Pundit’s Mailbag —
The Local Conundrum
Is What We Really Have A Failure To Communicate?
We Need Each Other To Boost Consumption
Jim Prevor’s Perishable Pundit, May 27, 2015
Producers outside New Jersey are watching with interest what the Garden State does in defining local.
Our piece, New Jersey Prepares To Define Local, But Do We Need To Penalize Retailers? How The Initiative Will Hurt Jersey Farmers And Consumers Vic Savanello Speaks Out, along with our follow-up piece, Pundit’s Mailbag — Jersey Fresh: Local Before Local Was Local! Can Vic Savanello And Beth Feehan Find Common Ground? Do Consumers Actually Need An Official Definition For Everything? — brought a comment from a producer who has contributed to Pundit pieces such as these:
Pundit’s Mailbag — Kudos To Wegmans And An Industry Willing To Work Together
Pundit’s Mailbag — Green Acres Is The Place To Be?!?
Pundit’s Mailbag — Flavor Consistency
Pundit’s Mailbag — Temperature Monitoring
Perishable Thoughts — Politics And Cynicism
Pundit’s Mailbag — Retailers Should Pay For What They Say They Want
Pundit’s Mailbag — No Matter What Growers, Shippers Or Retailers Do About Food Safety, ‘You Will Be Sued’
Pundit’s Mailbag – Who Should Pay When Bananas Are The Focus Of A Store’s Promotional Effort?
Here is what he had to say on this issue:
The question comes down to this: What are consumers really aiming to achieve by buying local? If, as Tom suggests, they want American produce, well why can’t Hawaiian Pineapples or California and Florida avocados all be “local” — if these are the closest domestic sources of these products.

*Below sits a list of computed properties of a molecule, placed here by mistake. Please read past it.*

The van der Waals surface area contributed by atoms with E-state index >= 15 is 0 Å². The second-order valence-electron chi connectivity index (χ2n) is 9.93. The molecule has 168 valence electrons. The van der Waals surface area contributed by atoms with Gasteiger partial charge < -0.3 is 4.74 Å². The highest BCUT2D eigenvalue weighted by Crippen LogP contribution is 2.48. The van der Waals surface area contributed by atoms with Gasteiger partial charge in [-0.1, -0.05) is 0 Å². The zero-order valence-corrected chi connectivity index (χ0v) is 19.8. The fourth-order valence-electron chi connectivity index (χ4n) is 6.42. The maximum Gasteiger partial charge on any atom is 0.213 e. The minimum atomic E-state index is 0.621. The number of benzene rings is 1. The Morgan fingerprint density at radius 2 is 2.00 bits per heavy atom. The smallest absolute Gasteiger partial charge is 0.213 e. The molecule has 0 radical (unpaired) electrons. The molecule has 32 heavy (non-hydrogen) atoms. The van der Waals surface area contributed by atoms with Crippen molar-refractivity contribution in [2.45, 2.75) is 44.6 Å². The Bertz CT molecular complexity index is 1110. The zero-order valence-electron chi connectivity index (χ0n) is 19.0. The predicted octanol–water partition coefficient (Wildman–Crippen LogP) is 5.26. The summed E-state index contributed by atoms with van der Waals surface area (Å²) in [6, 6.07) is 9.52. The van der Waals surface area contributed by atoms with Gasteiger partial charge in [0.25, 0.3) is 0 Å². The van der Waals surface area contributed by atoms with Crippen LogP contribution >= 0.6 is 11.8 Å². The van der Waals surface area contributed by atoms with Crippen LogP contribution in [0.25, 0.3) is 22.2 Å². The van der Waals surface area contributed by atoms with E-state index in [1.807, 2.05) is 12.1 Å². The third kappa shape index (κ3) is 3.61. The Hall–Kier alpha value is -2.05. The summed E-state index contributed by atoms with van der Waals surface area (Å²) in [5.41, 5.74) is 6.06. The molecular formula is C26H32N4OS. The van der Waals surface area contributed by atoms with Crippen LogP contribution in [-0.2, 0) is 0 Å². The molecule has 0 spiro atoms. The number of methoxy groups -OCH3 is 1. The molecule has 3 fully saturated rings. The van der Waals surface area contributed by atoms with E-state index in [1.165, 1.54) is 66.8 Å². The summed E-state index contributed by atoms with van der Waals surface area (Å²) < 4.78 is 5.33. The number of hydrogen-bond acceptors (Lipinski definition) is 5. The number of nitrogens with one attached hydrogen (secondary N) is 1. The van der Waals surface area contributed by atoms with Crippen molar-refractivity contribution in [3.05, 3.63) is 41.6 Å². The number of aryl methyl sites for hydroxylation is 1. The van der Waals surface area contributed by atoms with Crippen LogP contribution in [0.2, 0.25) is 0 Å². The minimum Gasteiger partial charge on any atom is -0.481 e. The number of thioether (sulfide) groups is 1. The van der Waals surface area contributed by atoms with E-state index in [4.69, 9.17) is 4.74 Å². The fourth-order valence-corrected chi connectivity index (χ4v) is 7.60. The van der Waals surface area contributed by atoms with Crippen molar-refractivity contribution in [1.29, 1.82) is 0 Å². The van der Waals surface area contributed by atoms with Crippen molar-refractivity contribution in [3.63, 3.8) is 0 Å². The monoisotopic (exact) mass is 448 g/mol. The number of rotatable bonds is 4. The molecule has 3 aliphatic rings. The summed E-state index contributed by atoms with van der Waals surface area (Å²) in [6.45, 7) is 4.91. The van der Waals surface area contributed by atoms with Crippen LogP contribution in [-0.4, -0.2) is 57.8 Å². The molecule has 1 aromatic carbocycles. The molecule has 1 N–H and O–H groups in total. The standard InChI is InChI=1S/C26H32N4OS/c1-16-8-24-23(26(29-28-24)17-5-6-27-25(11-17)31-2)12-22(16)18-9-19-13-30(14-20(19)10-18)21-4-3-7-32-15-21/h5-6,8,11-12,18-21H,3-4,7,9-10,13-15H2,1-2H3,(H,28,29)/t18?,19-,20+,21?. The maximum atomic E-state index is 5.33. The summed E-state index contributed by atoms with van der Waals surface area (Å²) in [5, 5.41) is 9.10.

The problem with creating legal definitions is they are inherently arbitrary. Look at the organic rules. There is no basis for banning GMO product from organics. Hybridization is allowed under organic rules, so why would the tools used to achieve hybridization matter? It is marketing.
This wouldn’t be a problem if a private organization undertook it. In other words, anyone can form an organization, establish a logo, create rules for being marketed under that logo and prevent those who don’t conform to the rules from marketing their product under that logo.
But allowing the government to establish these standards gives them a special weight — this is what organic is or this is what local is — that really isn’t merited. It is just telling us who is politically powerful in this particular sphere, not who or what is right.
We thank Tom for weighing in on this important issue.